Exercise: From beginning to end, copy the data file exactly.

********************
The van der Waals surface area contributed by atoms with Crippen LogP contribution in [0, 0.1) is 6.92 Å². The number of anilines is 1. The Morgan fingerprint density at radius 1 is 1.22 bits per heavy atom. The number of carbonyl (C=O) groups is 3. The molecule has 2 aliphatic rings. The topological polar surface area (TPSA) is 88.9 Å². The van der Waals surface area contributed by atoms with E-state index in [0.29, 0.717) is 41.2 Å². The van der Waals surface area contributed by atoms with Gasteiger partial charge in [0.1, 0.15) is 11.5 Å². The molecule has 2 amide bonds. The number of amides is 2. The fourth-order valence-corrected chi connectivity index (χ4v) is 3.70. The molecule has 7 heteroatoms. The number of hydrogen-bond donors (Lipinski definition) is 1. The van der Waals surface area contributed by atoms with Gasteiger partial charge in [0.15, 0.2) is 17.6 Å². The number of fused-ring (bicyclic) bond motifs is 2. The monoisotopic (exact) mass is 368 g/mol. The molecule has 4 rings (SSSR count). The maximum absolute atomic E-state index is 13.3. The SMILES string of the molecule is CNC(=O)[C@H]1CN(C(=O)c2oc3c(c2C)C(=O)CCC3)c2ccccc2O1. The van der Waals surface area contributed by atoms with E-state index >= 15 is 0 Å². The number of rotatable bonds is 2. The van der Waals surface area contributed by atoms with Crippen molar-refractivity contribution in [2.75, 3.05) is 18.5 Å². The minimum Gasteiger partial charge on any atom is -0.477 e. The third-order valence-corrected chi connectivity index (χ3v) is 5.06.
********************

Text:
The van der Waals surface area contributed by atoms with Crippen LogP contribution in [0, 0.1) is 6.92 Å². The number of anilines is 1. The Morgan fingerprint density at radius 1 is 1.22 bits per heavy atom. The number of carbonyl (C=O) groups is 3. The molecule has 2 aliphatic rings. The topological polar surface area (TPSA) is 88.9 Å². The van der Waals surface area contributed by atoms with E-state index in [0.29, 0.717) is 41.2 Å². The van der Waals surface area contributed by atoms with Gasteiger partial charge in [0.1, 0.15) is 11.5 Å². The molecule has 2 amide bonds. The number of amides is 2. The fourth-order valence-corrected chi connectivity index (χ4v) is 3.70. The molecule has 7 heteroatoms. The number of hydrogen-bond donors (Lipinski definition) is 1. The van der Waals surface area contributed by atoms with Gasteiger partial charge in [0.15, 0.2) is 17.6 Å². The number of fused-ring (bicyclic) bond motifs is 2. The monoisotopic (exact) mass is 368 g/mol. The molecule has 4 rings (SSSR count). The maximum absolute atomic E-state index is 13.3. The SMILES string of the molecule is CNC(=O)[C@H]1CN(C(=O)c2oc3c(c2C)C(=O)CCC3)c2ccccc2O1. The van der Waals surface area contributed by atoms with E-state index >= 15 is 0 Å². The number of rotatable bonds is 2. The van der Waals surface area contributed by atoms with Crippen molar-refractivity contribution in [2.75, 3.05) is 18.5 Å². The minimum Gasteiger partial charge on any atom is -0.477 e. The third-order valence-corrected chi connectivity index (χ3v) is 5.06.